#mostworn

During #slowfashionoctober, someone (and I can’t for the life of me remember who) commented that there was no greater compliment for a handknit gift than for it to pill. The pilling was a sign of how much the gift had been worn. I immediately thought ‘well, not if you buy the right yarn’ and then remembered my two favourite cardigans are pilling like there’s no tomorrow and I’m still wearing them.

It got me thinking – the vast majority of knits we see on Instagram and Ravelry are new creations, fresh off the needles. What do those lovely knits look like after they’ve been worn for a while? Did the garter stitch section droop? Did that merino yarn pill? Did that dye fade? More so, I thought it was about time we cherished clothes that are looking a little worn in. With all this in mind, I’m introducing: the #mostworn blogalong.It’s a simple concept. I’m going to write about the knitwear I’ve worn the most in the past couple of years in three categories (torso, neck and feet) and take photos of their current appearance. Then I’m going to nominate two friends to do the same. And hopefully they’ll do the same. And their friends will do the same. And so on and so forth. We’ll fill the blogosphere with photos of well-worn, well-loved handknits.

So I nominate Kat of fiber and sustenance and Sharon of What I made, by Sharon, to share their #mostworn. And here’s mine:

Torso

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When the best photo of the cardigan is the worst photo of your face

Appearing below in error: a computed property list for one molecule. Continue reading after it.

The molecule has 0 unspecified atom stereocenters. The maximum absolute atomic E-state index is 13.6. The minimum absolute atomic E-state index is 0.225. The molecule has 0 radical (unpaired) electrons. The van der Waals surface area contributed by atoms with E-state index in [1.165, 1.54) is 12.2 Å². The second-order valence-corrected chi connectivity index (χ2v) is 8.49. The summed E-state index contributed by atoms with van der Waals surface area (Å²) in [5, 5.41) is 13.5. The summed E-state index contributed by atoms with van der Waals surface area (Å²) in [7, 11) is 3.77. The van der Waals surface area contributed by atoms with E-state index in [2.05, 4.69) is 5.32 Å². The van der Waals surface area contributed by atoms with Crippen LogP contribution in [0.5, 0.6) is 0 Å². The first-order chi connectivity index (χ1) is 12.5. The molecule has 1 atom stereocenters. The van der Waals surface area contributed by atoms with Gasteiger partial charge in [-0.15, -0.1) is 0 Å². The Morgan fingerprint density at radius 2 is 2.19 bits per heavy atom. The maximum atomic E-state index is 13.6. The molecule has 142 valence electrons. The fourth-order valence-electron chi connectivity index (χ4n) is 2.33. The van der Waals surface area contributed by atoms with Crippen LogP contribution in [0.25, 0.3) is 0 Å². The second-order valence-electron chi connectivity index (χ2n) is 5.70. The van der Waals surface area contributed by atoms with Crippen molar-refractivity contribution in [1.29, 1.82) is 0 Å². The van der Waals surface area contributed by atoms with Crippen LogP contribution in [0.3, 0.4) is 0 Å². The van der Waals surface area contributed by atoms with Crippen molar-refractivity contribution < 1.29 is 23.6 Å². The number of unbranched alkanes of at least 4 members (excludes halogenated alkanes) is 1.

Pattern: Little Wave by Gudrun Johnston
Yarn: Bennett & Gregor Wirraworra
Age: 5 months

While this cardigan is only five months old, I’ve worn it almost constantly this winter. My home is a typical Wellington flat (i.e. cold and damp) and whenever I get there, I put this cardigan on, either in the place of whatever cardigan I had on or just on top of.

The fabric is dense, with a comforting heft, and the folded-back cuffs give the option of rolling down the sleeves for a little more coverage. The yarn is very soft, so it’s pilled like a mofo.  The only way it’s not ideal is the V-neck, which can let in a little bit of a draft, but that can always be fixed with the addition of a shawl. Speaking of which…

Neck

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Pattern: Samen by Stephen West
Yarn: Um. There’s definitely some Filatura Di Crosa Centolavaggi in there and the another yarn a friend gave me from the Orkney Islands…
Age: 16 months

This was my first foray into a large shawl; I’ve sworn never to go back to single skein shawls. I like a shawl you can wrap around at least twice. This is both practical (less chance of it blowing off) and comfortable (high level of snugglability).

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I like the colours because they go with everything and nothing. The yarn from the Orkneys – really wish I knew what it was – is very sheepy and doesn’t pill. By some miracle, the merino hasn’t either.

Feet

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Pattern: Dave by Rachel Coopey
Yarn: Ginger’s Hand Dyed Sheepish Sock
Age: 15 months

When it comes to wearability, I love plain socks, finding lace and cables sometimes a little uncomfortable. As for the yarn – this stuff wears like a champ. These are my go-to hiking socks. They’re felting a little at the heel and pilling a tiny bit, but considering what I put them through, that’s nothing.

I think the colour may have faded ever-so-slightly, but they were fairly bright to begin with. I liked them so much, I even made two more pairs!

Join in!

So those are my three #mostworn. If you’d like to join in and show the world your #mostworn, please do!

5 thoughts on “#mostworn

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